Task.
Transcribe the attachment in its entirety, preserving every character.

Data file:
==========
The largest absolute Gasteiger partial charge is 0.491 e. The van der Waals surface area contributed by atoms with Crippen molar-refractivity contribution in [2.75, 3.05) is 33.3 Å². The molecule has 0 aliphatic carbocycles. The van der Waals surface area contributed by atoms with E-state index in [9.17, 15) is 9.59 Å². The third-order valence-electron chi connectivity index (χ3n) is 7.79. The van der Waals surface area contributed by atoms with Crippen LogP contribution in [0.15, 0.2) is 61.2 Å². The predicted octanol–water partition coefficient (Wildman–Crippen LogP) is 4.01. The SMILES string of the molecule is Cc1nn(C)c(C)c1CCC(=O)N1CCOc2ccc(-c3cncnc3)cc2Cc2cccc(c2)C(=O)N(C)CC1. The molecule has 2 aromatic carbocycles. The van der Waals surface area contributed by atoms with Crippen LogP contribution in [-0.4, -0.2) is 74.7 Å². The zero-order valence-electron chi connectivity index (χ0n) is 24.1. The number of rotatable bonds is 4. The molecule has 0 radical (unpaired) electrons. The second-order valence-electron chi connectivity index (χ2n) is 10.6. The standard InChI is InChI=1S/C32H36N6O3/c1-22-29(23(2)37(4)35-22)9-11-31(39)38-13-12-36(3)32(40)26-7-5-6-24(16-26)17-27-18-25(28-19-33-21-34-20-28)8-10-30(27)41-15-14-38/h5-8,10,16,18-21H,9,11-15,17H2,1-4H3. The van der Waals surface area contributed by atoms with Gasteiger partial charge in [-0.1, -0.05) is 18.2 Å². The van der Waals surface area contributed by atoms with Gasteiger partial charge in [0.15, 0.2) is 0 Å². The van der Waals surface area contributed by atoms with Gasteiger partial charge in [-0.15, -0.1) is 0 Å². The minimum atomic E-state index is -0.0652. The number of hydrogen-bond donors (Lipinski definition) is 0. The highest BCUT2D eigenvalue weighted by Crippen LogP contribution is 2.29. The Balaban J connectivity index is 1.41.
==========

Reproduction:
The largest absolute Gasteiger partial charge is 0.491 e. The van der Waals surface area contributed by atoms with Crippen molar-refractivity contribution in [2.75, 3.05) is 33.3 Å². The molecule has 0 aliphatic carbocycles. The van der Waals surface area contributed by atoms with E-state index in [9.17, 15) is 9.59 Å². The third-order valence-electron chi connectivity index (χ3n) is 7.79. The van der Waals surface area contributed by atoms with Crippen LogP contribution in [0.15, 0.2) is 61.2 Å². The predicted octanol–water partition coefficient (Wildman–Crippen LogP) is 4.01. The SMILES string of the molecule is Cc1nn(C)c(C)c1CCC(=O)N1CCOc2ccc(-c3cncnc3)cc2Cc2cccc(c2)C(=O)N(C)CC1. The molecule has 2 aromatic carbocycles. The van der Waals surface area contributed by atoms with Crippen LogP contribution in [-0.4, -0.2) is 74.7 Å². The zero-order valence-electron chi connectivity index (χ0n) is 24.1. The number of rotatable bonds is 4. The molecule has 0 radical (unpaired) electrons. The second-order valence-electron chi connectivity index (χ2n) is 10.6. The standard InChI is InChI=1S/C32H36N6O3/c1-22-29(23(2)37(4)35-22)9-11-31(39)38-13-12-36(3)32(40)26-7-5-6-24(16-26)17-27-18-25(28-19-33-21-34-20-28)8-10-30(27)41-15-14-38/h5-8,10,16,18-21H,9,11-15,17H2,1-4H3. The van der Waals surface area contributed by atoms with Gasteiger partial charge in [-0.1, -0.05) is 18.2 Å². The van der Waals surface area contributed by atoms with Gasteiger partial charge in [0.15, 0.2) is 0 Å². The van der Waals surface area contributed by atoms with Gasteiger partial charge in [-0.15, -0.1) is 0 Å². The minimum atomic E-state index is -0.0652. The number of hydrogen-bond donors (Lipinski definition) is 0. The highest BCUT2D eigenvalue weighted by Crippen LogP contribution is 2.29. The Balaban J connectivity index is 1.41.